Don’t Go Wireless with Your Teens

Don’t Go Wireless with Your Teens August 30, 2012

It’s the end cap to my hallway and a doorway to my heart. My grandfather was a pioneer in radio. He owned a radio repair shop in Wichita back in the 1920s. His radio stands in my home, a testament to his work and a by-gone era.

Too heavy for my hands to lift, I open the cabinet and imagine his hands connecting tubes and adjusting wires. I see his weathered hands moving parts around for maximum signal strength. I envision him lying on his double chaise at night hand-in-hand with my grandmother listening to a baseball game, the President’s speech, or the Gershwin tunes he loved. With each move of the dial his heart can only guess whether his favorite will play.

Today I hold in my palm a device that stores thousands of songs. My preference is a click away. Because of this, most people would find no use for Grandpa’s antiquated radio. The work of his hands is outdated and irrelevant.

Parenting a teen can feel like that. As your child moves toward independence and maturity, mom and dad’s advice can seem outdated and irrelevant. I don’t want to go wireless with my kids for the teen years. Is it possible to maintain close connection through adolescence?

Here are some tips for staying connected with your teens:

Connect the Tubes

The tubes within carried the charge from outlet to receiver. The best early 20th century equipment was useless without an energy source. We too must connect the tubes to our teens. We sometimes expect them to infiltrate our world. In reality we need to enter theirs.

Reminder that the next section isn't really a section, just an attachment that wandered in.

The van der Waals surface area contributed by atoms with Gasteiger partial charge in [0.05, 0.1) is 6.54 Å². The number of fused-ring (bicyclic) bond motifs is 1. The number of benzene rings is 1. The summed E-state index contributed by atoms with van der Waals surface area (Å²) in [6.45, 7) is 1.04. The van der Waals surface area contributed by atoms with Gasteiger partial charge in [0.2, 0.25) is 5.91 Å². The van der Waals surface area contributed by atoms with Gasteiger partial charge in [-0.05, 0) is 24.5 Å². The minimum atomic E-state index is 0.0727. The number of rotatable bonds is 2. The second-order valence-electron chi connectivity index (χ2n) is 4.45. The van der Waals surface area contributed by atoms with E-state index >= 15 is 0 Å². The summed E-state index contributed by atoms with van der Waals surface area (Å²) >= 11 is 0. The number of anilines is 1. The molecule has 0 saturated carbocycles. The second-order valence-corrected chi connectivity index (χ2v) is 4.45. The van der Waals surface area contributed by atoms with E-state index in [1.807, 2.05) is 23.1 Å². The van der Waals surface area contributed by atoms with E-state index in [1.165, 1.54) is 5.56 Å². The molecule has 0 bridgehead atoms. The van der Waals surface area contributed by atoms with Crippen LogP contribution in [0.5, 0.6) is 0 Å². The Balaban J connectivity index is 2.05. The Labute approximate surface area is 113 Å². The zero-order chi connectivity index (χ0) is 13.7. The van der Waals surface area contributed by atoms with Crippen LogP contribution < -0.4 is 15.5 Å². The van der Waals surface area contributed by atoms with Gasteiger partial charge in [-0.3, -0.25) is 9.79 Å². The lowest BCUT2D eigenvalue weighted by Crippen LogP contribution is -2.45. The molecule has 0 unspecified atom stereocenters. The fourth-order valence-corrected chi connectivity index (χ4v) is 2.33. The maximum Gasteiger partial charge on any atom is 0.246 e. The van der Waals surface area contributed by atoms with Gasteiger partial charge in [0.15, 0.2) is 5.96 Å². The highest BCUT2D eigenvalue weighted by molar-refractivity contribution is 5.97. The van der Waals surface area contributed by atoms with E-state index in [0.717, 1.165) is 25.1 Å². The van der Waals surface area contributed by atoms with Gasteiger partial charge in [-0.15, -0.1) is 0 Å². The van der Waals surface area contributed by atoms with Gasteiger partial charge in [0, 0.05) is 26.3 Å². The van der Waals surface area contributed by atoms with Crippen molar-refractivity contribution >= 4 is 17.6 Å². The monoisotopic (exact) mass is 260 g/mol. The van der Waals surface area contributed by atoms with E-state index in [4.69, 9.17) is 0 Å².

Get to know actors and musicians who influence your child. Stay current with thought and fashion trends. You don’t have to condone or even tolerate behavior to digest and understand it.

I grew up in the 70s, parents-smashing-records era. The sad thing is many parents never heard a single song. They assumed the content was unacceptable and took drastic measures to “protect” their teens from the influence. In truth many songs were uplifting and encouraging, not the pot-smoking, devil-worshipping lyrics they feared.

Make an effort to connect your heart to his. You might be surprised how wholesome his world really is.

Adjust the Wires

Unlike bulbous tubes, wires are those easily overlooked fine connections. I adjust the wires through careful monitoring of my heart and tongue. No teen wants to hear how much you disapprove of their friends or how rotten their generation.

Let every word wire your heart to hers. Be willing to hold your tongue and trust the Holy Spirit to lead. Adjust the wires regularly with laughter and quiet moments of presence. Your presence is often so much more important than your platitudes.

Maximize Your Signal Strength

My daughters’ eyes glaze over the moment I enter lecture mode. They may be listening on the outside but on the inside their hearts are miles away. I maximize my signal strength when I lead instead of lecture.

Ask their opinion. Get them to think through their options. In most circumstances you can trust them to be guided to the right conclusion.

What about when misguided thinking leads them? If I have connected the tubes and adjusted the wires, I’ve earned the right to be heard. My actions of love and understanding carve a canyon to open communication.

To my teens, my heart is like an old radio. Their youth leaders, friends and even teachers are more likely to hold today’s technology. I don’t have to go wireless to navigate these years. Join me as we connect the tubes, adjust the wires, and maximize our signal strength and keep adolescence wired.

What other tips can you offer for connecting to your teens? Leave a comment with a click here to share the growth.

This is a guest post by an awesome writer, speaker, and friend, Shannon Milholland, © 2012 all rights reserved. Connect with her online at or on Facebook, Twitter and Pinterest.

Shannon is a morning runner, an afternoon carpooler and all-day lover of Jesus.

She is the voice of Jesus & My Orange Juice, a fresh-squeezed oasis for ordinary living. Shannon finds joy among piles of laundry and miles of carpools and delights in leading others to this place of contentment in life, through the written and spoken word.


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